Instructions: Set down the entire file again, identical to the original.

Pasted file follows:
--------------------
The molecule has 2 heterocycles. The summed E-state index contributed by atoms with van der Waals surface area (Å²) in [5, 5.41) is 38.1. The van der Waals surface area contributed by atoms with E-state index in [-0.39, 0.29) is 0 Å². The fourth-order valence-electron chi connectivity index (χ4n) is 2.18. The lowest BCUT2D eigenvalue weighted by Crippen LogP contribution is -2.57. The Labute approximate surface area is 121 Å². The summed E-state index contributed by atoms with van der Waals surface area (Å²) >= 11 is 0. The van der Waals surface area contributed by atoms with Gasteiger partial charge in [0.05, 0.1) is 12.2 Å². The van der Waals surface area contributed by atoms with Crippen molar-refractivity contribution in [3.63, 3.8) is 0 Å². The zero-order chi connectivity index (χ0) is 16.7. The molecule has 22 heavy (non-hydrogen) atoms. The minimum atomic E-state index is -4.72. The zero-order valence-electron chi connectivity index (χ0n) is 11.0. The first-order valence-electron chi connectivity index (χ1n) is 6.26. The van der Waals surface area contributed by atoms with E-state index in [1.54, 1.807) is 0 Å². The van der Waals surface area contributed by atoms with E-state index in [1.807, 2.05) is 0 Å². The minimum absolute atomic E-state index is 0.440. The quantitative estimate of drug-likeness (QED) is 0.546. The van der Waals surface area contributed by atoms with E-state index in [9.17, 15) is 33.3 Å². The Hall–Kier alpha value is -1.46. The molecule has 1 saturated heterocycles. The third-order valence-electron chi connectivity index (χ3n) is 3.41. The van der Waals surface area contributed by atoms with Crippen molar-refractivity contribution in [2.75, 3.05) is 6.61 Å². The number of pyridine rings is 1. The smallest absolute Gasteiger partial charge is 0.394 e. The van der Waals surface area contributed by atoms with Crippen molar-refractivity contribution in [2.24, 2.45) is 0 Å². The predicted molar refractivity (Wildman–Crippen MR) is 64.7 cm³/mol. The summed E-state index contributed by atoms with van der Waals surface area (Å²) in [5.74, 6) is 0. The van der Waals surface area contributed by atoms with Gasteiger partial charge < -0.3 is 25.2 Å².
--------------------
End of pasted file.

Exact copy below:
The molecule has 2 heterocycles. The summed E-state index contributed by atoms with van der Waals surface area (Å²) in [5, 5.41) is 38.1. The van der Waals surface area contributed by atoms with E-state index in [-0.39, 0.29) is 0 Å². The fourth-order valence-electron chi connectivity index (χ4n) is 2.18. The lowest BCUT2D eigenvalue weighted by Crippen LogP contribution is -2.57. The Labute approximate surface area is 121 Å². The summed E-state index contributed by atoms with van der Waals surface area (Å²) >= 11 is 0. The van der Waals surface area contributed by atoms with Gasteiger partial charge in [0.05, 0.1) is 12.2 Å². The van der Waals surface area contributed by atoms with Crippen molar-refractivity contribution in [3.63, 3.8) is 0 Å². The zero-order chi connectivity index (χ0) is 16.7. The molecule has 22 heavy (non-hydrogen) atoms. The minimum atomic E-state index is -4.72. The zero-order valence-electron chi connectivity index (χ0n) is 11.0. The first-order valence-electron chi connectivity index (χ1n) is 6.26. The van der Waals surface area contributed by atoms with E-state index in [1.54, 1.807) is 0 Å². The van der Waals surface area contributed by atoms with E-state index in [1.807, 2.05) is 0 Å². The minimum absolute atomic E-state index is 0.440. The quantitative estimate of drug-likeness (QED) is 0.546. The van der Waals surface area contributed by atoms with E-state index in [9.17, 15) is 33.3 Å². The Hall–Kier alpha value is -1.46. The molecule has 1 saturated heterocycles. The third-order valence-electron chi connectivity index (χ3n) is 3.41. The van der Waals surface area contributed by atoms with Crippen molar-refractivity contribution in [2.75, 3.05) is 6.61 Å². The number of pyridine rings is 1. The smallest absolute Gasteiger partial charge is 0.394 e. The van der Waals surface area contributed by atoms with Crippen molar-refractivity contribution in [2.24, 2.45) is 0 Å². The predicted molar refractivity (Wildman–Crippen MR) is 64.7 cm³/mol. The summed E-state index contributed by atoms with van der Waals surface area (Å²) in [5.74, 6) is 0. The van der Waals surface area contributed by atoms with Gasteiger partial charge < -0.3 is 25.2 Å².